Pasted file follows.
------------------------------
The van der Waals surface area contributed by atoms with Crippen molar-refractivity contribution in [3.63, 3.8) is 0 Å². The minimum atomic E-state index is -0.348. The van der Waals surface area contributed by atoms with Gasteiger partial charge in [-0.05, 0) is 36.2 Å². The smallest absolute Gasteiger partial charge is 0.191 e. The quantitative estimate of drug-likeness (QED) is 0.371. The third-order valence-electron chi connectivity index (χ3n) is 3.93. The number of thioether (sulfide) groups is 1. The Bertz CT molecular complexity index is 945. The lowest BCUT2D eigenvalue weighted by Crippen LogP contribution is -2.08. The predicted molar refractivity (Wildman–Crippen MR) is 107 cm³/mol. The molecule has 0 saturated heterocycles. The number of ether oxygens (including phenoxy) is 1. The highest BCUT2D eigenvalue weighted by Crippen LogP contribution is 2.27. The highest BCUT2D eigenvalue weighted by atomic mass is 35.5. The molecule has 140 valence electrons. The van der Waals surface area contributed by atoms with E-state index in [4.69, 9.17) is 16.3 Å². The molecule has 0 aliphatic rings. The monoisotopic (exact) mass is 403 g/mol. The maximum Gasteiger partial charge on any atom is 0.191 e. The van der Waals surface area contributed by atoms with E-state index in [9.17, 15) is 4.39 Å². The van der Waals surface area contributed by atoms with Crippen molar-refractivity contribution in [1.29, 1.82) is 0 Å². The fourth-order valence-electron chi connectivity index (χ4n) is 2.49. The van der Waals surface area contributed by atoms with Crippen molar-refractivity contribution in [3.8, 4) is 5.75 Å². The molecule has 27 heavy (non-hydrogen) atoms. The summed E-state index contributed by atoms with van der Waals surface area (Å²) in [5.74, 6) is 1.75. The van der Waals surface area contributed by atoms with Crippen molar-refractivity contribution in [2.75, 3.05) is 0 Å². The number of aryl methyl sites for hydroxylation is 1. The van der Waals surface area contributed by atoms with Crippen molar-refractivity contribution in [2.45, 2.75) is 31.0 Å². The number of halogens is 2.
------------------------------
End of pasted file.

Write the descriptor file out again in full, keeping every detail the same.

The van der Waals surface area contributed by atoms with Crippen molar-refractivity contribution in [3.63, 3.8) is 0 Å². The minimum atomic E-state index is -0.348. The van der Waals surface area contributed by atoms with Gasteiger partial charge in [-0.05, 0) is 36.2 Å². The smallest absolute Gasteiger partial charge is 0.191 e. The quantitative estimate of drug-likeness (QED) is 0.371. The third-order valence-electron chi connectivity index (χ3n) is 3.93. The number of thioether (sulfide) groups is 1. The Bertz CT molecular complexity index is 945. The lowest BCUT2D eigenvalue weighted by Crippen LogP contribution is -2.08. The predicted molar refractivity (Wildman–Crippen MR) is 107 cm³/mol. The molecule has 0 saturated heterocycles. The number of ether oxygens (including phenoxy) is 1. The highest BCUT2D eigenvalue weighted by Crippen LogP contribution is 2.27. The highest BCUT2D eigenvalue weighted by atomic mass is 35.5. The molecule has 140 valence electrons. The van der Waals surface area contributed by atoms with E-state index in [4.69, 9.17) is 16.3 Å². The molecule has 0 aliphatic rings. The monoisotopic (exact) mass is 403 g/mol. The maximum Gasteiger partial charge on any atom is 0.191 e. The van der Waals surface area contributed by atoms with E-state index in [9.17, 15) is 4.39 Å². The van der Waals surface area contributed by atoms with Crippen molar-refractivity contribution in [1.29, 1.82) is 0 Å². The fourth-order valence-electron chi connectivity index (χ4n) is 2.49. The van der Waals surface area contributed by atoms with Crippen molar-refractivity contribution in [3.8, 4) is 5.75 Å². The molecule has 27 heavy (non-hydrogen) atoms. The summed E-state index contributed by atoms with van der Waals surface area (Å²) in [5.74, 6) is 1.75. The van der Waals surface area contributed by atoms with Crippen molar-refractivity contribution in [2.75, 3.05) is 0 Å². The number of aryl methyl sites for hydroxylation is 1. The van der Waals surface area contributed by atoms with Crippen molar-refractivity contribution in [2.45, 2.75) is 31.0 Å². The number of halogens is 2.